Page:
Private schooling in Malta is very cheap (except Verdala) compared to anywhere else in Europe. Which is a big plus as teaching quality is pretty good from what I hear (no first hand experience).

I don't understand private schools, or why people would want to support such a system.

Call me an idealist, but isn't it a country's duty to provide decent, free education to its citizens? Why should people fork out thousands and thousands of euros to send their kids to school? Is it something else we want to copy from Britain?

I think there's something deeply undemocratic about private schools: if you're rich, fine, if you're poor, sod it, you have no choice but to send your kid to public school.
What's wrong with sending everyone to the same school?

Former PM Mintoff back in the days tried to ban private schools (or payment for church schools). Yet everybody went on strike, church schools shut down, there was a massive uproar, people actually wanted elitist schools and to pay through the nose for them. Go figure.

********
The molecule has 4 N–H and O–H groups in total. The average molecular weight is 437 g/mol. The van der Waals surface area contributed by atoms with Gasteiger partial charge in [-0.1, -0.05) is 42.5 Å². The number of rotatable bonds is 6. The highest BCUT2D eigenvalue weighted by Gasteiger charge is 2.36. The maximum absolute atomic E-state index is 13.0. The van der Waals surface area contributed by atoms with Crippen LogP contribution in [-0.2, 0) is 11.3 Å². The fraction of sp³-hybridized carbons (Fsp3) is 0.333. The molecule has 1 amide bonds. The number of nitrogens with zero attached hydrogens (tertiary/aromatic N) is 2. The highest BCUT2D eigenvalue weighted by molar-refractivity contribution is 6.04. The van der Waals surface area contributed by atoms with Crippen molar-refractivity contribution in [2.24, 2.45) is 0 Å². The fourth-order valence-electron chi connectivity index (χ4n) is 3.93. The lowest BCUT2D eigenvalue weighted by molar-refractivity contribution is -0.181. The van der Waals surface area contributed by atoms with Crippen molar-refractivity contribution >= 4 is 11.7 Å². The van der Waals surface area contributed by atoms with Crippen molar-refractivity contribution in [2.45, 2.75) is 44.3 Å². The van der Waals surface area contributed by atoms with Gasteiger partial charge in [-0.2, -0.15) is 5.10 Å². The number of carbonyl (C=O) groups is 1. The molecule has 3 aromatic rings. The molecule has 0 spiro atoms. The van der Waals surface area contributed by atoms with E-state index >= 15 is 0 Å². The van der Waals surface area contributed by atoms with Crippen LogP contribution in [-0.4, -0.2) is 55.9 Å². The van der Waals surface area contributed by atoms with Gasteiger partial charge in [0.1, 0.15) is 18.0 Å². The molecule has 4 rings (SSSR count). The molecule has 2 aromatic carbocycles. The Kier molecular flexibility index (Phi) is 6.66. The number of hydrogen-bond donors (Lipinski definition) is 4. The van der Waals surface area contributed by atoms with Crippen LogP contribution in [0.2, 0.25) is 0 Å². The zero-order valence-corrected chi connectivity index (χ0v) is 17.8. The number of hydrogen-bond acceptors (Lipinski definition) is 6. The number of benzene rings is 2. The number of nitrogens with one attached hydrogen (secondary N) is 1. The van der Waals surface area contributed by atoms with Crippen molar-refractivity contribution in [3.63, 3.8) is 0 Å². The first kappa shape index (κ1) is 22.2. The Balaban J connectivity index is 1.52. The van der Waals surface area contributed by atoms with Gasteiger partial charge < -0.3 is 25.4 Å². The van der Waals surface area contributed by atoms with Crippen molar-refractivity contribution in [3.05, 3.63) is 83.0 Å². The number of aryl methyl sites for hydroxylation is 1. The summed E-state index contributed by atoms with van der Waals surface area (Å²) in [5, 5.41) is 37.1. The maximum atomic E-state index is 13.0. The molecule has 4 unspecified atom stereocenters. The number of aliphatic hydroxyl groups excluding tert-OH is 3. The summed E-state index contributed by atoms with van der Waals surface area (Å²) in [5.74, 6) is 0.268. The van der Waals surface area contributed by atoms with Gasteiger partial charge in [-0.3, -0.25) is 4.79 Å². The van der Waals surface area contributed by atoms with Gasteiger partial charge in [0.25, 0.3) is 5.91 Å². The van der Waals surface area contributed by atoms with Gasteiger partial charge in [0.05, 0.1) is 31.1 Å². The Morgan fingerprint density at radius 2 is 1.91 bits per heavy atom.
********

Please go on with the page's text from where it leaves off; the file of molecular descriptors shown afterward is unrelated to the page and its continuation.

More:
Yet I bet you have a "private" car !

Because you can afford it and "poor" people who can't have to use public transport.

Socialism and communism do not work because people are not the same.

Some people want better education for their children and some spend money on bigger cars.

Its called freedom to choose and it works in a democratic society (even one as corrupt as Malta) because it creates jobs that create money.


Private schools are a thing pretty much everywhere in the world. Just like private healthcare, private daycare, private classes/after school activities of all sorts... there's a "private" option for most things these days. Supply and demand. Banning private schools would be ridiculous.


My son went to San Andrea last year & we removed him! They do focus on religion - all schools in Malta do!
My children are now happy & settled at schools in Pembroke (Santa Klara college primary & secondary) but you need to be in the catchment area.
If you and your partner both work, there's also the free childcare scheme for children upto 3yrs when they start - it has been a godsend to us & Jolly Jumpers nursery has been fab with my son!
Like someone else said, the central areas will make it an easier transition for your kids as it more international.